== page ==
Pack-In Game: F. Virtual Fighter for the Saturn proved so disappointing, Sega eventually mailed out a replacement "Remix" version which came across an as apology.
Launch Titles: B-. While Clockwork Knight, Pebble Beach Golf, and Worldwide Soccer didn't set the world on fire, Daytona USA and Panzer Dragoon would turn out to be two of the system's flagship titles.
Library: C+. After getting off to a slow start the Saturn compiled a respectable library of games, although it's modest in size compared to the Playstation. Some 3D polygon titles tend to look a little ragged, but gems like Die Hard Arcade, Mass Destruction, and Daytona USA really hit the mark. Having been burned by Sega in the past, many third-party publishers balked at the Saturn. Most of the system's best titles were developed by Sega, including Panzer Dragoon, Virtual Cop 2, Burning Rangers, and Sega Rally.
The Saturn's sports selection took a while to get up to speed, but eventually delivered terrific titles like World Series Baseball and Madden Football. The Saturn has always been highly regarded for its excellent 2D games, which include Night Warriors, Shinobi Legions, and In the Hunt. Collectors will find many outstanding 2D shooters available via import, including the legendary Radiant Silvergun. Most hardcore fighting fans prefer the Saturn versions of 2D brawlers like Street Fighter Alpha and Marvel Super Heroes.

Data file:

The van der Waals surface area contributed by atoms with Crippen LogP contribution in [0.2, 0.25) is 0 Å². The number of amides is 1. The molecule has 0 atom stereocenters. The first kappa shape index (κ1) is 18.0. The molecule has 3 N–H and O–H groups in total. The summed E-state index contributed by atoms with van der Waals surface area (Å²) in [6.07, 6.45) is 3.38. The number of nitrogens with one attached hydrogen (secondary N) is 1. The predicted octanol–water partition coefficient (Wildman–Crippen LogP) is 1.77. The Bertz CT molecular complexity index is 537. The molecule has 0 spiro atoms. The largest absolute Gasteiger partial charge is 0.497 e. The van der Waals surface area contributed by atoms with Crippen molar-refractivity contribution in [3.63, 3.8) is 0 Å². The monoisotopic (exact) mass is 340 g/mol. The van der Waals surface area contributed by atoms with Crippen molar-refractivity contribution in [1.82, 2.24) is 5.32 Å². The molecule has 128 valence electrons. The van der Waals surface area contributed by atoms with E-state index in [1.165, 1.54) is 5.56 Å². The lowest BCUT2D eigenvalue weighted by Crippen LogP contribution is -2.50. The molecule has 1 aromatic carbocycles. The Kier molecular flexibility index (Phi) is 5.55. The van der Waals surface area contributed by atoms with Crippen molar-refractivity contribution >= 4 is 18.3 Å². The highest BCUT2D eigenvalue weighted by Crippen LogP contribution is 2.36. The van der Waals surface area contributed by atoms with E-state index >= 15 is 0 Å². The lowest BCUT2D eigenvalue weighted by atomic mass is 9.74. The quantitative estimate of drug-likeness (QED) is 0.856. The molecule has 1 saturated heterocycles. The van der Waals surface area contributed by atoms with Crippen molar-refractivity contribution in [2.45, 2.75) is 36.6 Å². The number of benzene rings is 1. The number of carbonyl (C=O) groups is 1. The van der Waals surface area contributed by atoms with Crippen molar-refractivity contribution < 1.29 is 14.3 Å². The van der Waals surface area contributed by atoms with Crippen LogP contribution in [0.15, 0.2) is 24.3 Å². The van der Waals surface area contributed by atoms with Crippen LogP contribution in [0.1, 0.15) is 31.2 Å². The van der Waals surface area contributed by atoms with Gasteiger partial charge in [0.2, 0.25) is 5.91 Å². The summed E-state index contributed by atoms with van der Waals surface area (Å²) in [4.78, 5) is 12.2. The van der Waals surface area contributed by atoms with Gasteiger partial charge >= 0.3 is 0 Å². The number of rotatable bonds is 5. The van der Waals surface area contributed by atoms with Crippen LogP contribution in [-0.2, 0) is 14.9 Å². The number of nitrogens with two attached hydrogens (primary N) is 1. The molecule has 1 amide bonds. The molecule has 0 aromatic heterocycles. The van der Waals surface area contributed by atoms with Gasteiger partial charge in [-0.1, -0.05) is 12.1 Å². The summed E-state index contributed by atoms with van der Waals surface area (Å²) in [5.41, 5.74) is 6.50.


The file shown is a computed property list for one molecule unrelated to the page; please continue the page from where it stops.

Remarkably, Sega's famous mascot Sonic the Hedgehog never made much of a splash on the Saturn. Apparently the system couldn't provide the horsepower to produce a legitimate high-speed, 3D Sonic title. Sonic Blast, Sonic R, and Sonic Jam were decent but lacked the fun of the 16-bit Sonic adventures.
Collectability: B-. The Saturn has a wide range of interesting and exclusive titles worth owning. The system itself is relatively inexpensive, although acquiring the best games can run into money. If you're into Japanese imports, you'll have a much wider selection of titles to choose from. It should be noted that although most import games can be run out of the box with "cheat" devices like the Gameshark, certain imports require additional memory provided by the Pro Action Replay Plus.
Innovations: Both a CD compartment and a cartridge slot, interal memory, memory cartridge
Pros and Cons:
+ Fun exclusive titles
+ Systems durable and easy to acquire
+ Strong 2D lineup
- Mediocre 3D visuals
- Cheap plastic packaging
- Best games can be expensive